Feature Finding Title
Schizophrenia may involve hypofunction of NMDA receptor-mediated signaling, and dysfunction in parvalbumin-positive fast-spiking (FS) GABA neurons that may cause abnormal gamma oscillations. It was recently hypothesized that prefrontal cortex (PFC) FS neuron activity is highly dependent on NMDA receptor activation and that, consequently, FS neuron dysfunction in schizophrenia is secondary to NMDA receptor hypofunction. However, NMDA receptors are abundant in synapses onto PFC pyramidal neurons, thus a key question is whether FS neuron or pyramidal cell activation is more dependent on NMDA receptors. We examined the AMPA receptor and NMDA receptor contribution to synaptic activation of FS neurons and pyramidal cells in the PFC of adult mice. In FS neurons, EPSCs had fast decay and weak NMDA receptor contribution whereas in pyramidal cells EPSCs were significantly prolonged by NMDA receptor-mediated currents. Moreover, the AMPA receptor/NMDA receptor EPSC ratio was higher in FS cells (Figure). NMDA receptor antagonists decreased EPSPs and EPSP-spike coupling more strongly in pyramidal cells than in FS neurons, showing that FS neuron activation is less NMDA receptor-dependent than pyramidal cell excitation. The rapid EPSP-spike coupling produced by fast-decaying EPSCs in FS cells may be important for network mechanisms of gamma oscillations based on feedback inhibition. To test this possibility, we used simulations in a computational network of reciprocally-connected FS neurons and pyramidal cells and found that brief AMPA receptor-mediated FS neuron activation is crucial to synchronize, via feedback inhibition, pyramidal cells in the gamma frequency band. Our results raise interesting questions about the mechanisms that might link NMDA receptor hypofunction to alterations of FS neurons in schizophrenia.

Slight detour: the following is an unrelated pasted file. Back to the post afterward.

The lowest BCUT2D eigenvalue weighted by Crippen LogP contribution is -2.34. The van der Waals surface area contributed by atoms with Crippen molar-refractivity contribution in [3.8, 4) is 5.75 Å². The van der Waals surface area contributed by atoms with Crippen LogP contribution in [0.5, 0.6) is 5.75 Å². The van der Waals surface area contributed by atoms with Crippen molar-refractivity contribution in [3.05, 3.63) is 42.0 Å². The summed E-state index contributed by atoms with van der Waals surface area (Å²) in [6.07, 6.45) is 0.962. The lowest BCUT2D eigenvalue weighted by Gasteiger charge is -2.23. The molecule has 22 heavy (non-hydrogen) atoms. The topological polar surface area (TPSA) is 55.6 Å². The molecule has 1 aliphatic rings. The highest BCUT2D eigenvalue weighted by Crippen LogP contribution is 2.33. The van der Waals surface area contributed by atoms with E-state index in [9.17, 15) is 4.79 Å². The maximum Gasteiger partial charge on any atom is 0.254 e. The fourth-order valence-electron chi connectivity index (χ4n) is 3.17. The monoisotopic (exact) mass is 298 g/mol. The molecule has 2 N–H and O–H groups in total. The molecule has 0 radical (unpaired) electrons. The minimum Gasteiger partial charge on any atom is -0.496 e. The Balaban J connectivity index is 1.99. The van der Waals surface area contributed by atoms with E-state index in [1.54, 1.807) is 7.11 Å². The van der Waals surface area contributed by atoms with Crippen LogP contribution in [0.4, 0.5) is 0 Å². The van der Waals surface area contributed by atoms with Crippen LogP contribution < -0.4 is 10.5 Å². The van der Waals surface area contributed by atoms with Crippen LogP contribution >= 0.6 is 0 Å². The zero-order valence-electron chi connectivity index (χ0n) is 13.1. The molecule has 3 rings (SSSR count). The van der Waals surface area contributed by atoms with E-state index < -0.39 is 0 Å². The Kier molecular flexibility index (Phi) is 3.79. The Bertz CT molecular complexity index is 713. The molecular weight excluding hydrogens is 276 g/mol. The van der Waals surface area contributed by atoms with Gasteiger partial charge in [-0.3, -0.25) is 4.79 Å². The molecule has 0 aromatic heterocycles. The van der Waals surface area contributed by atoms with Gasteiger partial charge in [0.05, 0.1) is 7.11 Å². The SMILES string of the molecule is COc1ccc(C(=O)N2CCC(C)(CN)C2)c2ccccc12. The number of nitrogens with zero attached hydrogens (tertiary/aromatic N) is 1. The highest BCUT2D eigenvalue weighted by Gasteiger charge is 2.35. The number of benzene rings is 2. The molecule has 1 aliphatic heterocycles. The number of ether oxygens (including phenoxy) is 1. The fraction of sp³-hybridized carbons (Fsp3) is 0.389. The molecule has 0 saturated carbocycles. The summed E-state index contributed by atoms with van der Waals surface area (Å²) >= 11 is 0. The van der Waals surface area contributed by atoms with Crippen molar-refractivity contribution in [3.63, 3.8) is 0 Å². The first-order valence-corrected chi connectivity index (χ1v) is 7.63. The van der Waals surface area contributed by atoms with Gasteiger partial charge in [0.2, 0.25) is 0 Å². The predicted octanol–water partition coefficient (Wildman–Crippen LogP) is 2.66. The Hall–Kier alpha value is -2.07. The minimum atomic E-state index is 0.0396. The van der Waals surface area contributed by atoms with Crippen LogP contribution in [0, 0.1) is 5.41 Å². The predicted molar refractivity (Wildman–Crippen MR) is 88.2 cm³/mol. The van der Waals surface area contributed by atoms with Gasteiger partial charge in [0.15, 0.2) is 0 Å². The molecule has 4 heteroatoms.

Rotaru DC, Yoshino H, Lewis DA, Ermentrout GB, Gonzalez-Burgos G: Glutamate receptor subtypes mediating synaptic activation of prefrontal cortex neurons: relevance for schizophrenia. J Neurosci, 31:142-156, 2011.

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David A. Lewis, M.D. | Department of Psychiatry | University of Pittsburgh
3811 O'Hara Street, Biomedical Science Tower W1654
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